5 Latin American Markets to Watch

The International Monetary Fund (IMF) projects that for 2015, the U.S. economy will grow a modest 2.5%. And some analysts predict single digit returns for the S&P 500 for 2016.

Emerging economies in Latin America have stronger growth prospects. In general, emerging markets are projected to grow two to three times faster than the U.S. over the next several years. According to the IMF, from 2009 to 2014 the largest emerging economies grew a total of 48%. As Latin America continues to adapt free-market policies, here are five emerging Latin American markets to watch.

1. Peru

The Peruvian economy is one of the fastest growing economies in Latin America. It is the world's third largest copper producer, and receives a significant portion of its revenue from the mining sector and exportation of metals such as gold, lead, iron, and tin. It also gets about 10% of its revenue from petroleum. While many commodities have taken a hit recently, Peru's current GDP growth of 5.1% is attributed to an expected increase in mining production and infrastructure projects.

Projected growth: 5.0% (2016 est.)

GDP Growth (2013 to 2017): 27.4%

Inflation Rate: 3.5%

Government Debt as % of GDP: 15.9% (2014 est.)

2. Chile

Chile's moderate growth of 3.3% is attributable to an increase in demand for its exports, thanks to the weakening of the Chilean Peso. But Chile is also an unusually stable economy by Latin American standards, and deserves to be on this list, given the relatively lower risk investors may face. Planned infrastructure deals and changes in business tax policies — expected to attract outside business investors — are also good news for the Chilean economy.

Projected growth: 3.3% (2016 est.)

GDP Growth (2013 to 2017): 24.2%

Inflation Rate: 4.6%

Government Debt as % of GDP: 16.5% (2014 est.)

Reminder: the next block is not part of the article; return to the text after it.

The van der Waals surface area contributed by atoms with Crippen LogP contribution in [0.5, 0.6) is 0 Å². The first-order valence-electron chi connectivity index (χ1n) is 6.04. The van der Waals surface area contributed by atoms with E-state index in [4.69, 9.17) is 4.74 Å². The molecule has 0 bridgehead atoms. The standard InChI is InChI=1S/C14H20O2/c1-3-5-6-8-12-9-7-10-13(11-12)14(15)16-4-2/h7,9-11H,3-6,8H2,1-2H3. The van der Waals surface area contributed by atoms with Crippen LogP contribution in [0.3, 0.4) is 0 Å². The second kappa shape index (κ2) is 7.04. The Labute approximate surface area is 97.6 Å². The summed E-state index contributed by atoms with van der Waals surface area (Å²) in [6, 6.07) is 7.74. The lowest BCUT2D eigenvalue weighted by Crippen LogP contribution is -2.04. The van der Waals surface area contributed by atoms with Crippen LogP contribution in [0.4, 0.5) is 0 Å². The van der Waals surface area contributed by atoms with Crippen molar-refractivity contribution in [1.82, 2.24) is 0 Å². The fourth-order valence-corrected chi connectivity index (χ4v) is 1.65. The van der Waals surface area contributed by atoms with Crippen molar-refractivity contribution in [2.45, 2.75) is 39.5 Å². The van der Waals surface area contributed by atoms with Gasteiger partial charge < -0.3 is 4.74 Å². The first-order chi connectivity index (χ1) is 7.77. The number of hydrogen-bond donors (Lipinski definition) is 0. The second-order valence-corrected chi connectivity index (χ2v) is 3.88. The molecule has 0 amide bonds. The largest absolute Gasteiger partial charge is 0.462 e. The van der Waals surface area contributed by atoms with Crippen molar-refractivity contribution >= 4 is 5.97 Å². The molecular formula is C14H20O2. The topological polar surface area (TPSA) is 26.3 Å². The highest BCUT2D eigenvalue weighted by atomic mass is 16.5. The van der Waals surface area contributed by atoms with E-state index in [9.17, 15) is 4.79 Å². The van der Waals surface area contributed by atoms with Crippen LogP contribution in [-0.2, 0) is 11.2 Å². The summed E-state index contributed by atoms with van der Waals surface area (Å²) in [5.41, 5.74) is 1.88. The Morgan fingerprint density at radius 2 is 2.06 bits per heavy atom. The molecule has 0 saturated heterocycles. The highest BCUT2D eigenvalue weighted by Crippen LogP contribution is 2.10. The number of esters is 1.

3. Colombia

Colombia is Latin America's fastest growing economy, thanks in part to a surge in foreign direct investment, and an improving security situation. It's also less dependent on oil than most oil producing countries — representing only 16% of GDP. Though the Colombian Peso has weakened recently (to approximately 2,900 Pesos per USD), several industries stand to gain from the weaker currency, such as manufacturing, financial services, telecommunications, tourism and transportation.

Projected growth: 3.7% (2016 est.)

GDP growth (2013 to 2017): 21.9%

Inflation rate: 5.25%

Government debt as % of GDP: 41.9% (2014 est.)

4. Mexico

Mexico has the second largest and strongest economy in Latin America. Its main exports are petroleum, automobiles, and a variety of manufactured parts and electronic equipment. Its expected growth is due to strong U.S. demand for its exports (the U.S. imports 70% of all Mexican exports), and planned spending on infrastructure projects like Mexico City's new international airport.

Projected growth: 3.3% (2016 est.)

GDP Growth (2013 to 2017): 17.5%

Inflation Rate: 2.88%

Government Debt as % of GDP: 41% (2014 est.)

5. Brazil

Brazil is the largest economy in Latin America, with a population of just over 200 million people. Though corruption scandals have plagued recent governments, foreign direct investment to the South American nation remains strong, and the country's growth prospects reasonable.

Projected growth: 1.0% (2016 est.)

GDP Growth (2013 to 2017): 22.3%

Inflation Rate: 14.25%

Government Debt as % of GDP: 59.3% (2014 est.)

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